Longevity Genes May Predict Who Has the DNA to Live

Testing for a genetic pattern found in centenarians may predict with 77 percent accuracy which people are among the 3 in 1,000 Americans with the DNA to live past age 100, a study found.

Research on 1,055 people older than 100 identified 150 gene variations that were the most predictive of who was long-lived, according to the study from Boston University and Italy. Most of the centenarians were grouped into 19 clusters of genetic signatures linked to the age of onset of such diseases as dementia, hypertension, and cardiovascular disease, the researchers said.

The prediction of longevity was imperfect, confirming that diet and exercise are among the environmental factors also contributing to survival, according to the study. Still, the analysis of longevity genes may prove useful in screening for age-related diseases and tailoring the use of medicines, the authors said today in the journal Science.

“These findings could point toward drugs that would mimic the effects of the gene signatures that delay the onset of age-related diseases,” said Paola Sebastiani, the paper’s lead author and a professor of biostatistics at Boston University School of Public Health.

Such treatments may still be years away as the researchers don’t understand yet the role played by 150 genetic markers of longevity in the centenarians, Sebastiani said.

Life Expectancy

Average life expectancy in the U.S. is 78.3 years for a person born in 2010, according to U.S. Census data. The census estimated that 3 of every 1,000 Americans, or 104,754 among 309.6 million, were centenarians as of Nov. 1, and the number will increase by more than fivefold by 2050.

The centenarians didn’t differ from the 1,267 people in a comparison group in terms of the large number of genes associated with common diseases, the study showed. It is possible that the centenarians’ genetic signatures cancel out the effect of the disease-linked genes, said the researchers.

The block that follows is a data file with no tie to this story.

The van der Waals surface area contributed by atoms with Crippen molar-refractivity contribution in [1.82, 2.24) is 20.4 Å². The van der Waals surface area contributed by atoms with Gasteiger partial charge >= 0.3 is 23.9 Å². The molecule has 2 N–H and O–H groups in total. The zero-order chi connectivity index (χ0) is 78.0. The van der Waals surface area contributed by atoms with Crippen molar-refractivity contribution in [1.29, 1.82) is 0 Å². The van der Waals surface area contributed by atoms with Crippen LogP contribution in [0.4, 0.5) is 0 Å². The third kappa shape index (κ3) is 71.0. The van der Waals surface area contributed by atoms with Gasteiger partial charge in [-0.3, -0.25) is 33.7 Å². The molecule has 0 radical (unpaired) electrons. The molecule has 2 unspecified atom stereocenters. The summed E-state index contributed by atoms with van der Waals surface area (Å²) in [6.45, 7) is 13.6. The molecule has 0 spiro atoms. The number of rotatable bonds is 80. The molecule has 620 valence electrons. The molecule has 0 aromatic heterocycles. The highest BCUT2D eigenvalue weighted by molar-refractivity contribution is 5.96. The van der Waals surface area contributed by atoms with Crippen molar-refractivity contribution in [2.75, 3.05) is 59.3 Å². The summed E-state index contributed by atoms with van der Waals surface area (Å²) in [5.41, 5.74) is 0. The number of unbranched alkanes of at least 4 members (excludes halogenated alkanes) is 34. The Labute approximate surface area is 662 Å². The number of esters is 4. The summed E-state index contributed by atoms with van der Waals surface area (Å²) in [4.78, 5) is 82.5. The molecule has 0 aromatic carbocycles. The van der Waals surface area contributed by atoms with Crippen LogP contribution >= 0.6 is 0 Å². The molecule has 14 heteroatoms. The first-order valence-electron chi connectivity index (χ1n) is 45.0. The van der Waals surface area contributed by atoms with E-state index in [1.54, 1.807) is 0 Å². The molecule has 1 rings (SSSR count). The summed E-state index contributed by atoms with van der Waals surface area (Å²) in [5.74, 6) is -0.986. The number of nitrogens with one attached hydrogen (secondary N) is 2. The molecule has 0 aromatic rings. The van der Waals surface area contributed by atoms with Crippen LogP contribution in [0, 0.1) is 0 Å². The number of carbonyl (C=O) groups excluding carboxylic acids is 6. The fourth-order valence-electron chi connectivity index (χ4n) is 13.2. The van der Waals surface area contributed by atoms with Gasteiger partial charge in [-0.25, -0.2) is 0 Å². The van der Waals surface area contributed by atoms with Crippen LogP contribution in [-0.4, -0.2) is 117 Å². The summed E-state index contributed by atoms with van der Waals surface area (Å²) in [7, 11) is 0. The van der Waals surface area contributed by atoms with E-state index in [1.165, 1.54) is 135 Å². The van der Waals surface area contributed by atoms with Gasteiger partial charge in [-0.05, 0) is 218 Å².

“These are all hypotheses that have to be tested,” said Sebastiani. “We have created a long list of homework for a lot of investigators.”

Participants in the study were Caucasian and the analysis didn’t find differences in the genetic signatures of different European ethnicities, Sebastiani said. The researchers hope that the findings inspire scientists in other countries to do similar studies on other races, the author said.

Understanding the genes that influence longevity in humans will be a fertile area for research in human biology, Misha Angrist, assistant professor at the Duke Institute of Genome Sciences and Policy, whose DNA was decoded as part of Human Genome Project two years ago, said in a telephone interview. Angrist was not involved in the study released today.

“Our research and our health-care paradigm have been very disease-centric because we want to alleviate human suffering,” Angrist said. “But to alleviate suffering I would argue that it’s just as important to study humans who have seemingly done very well in the game of life.”

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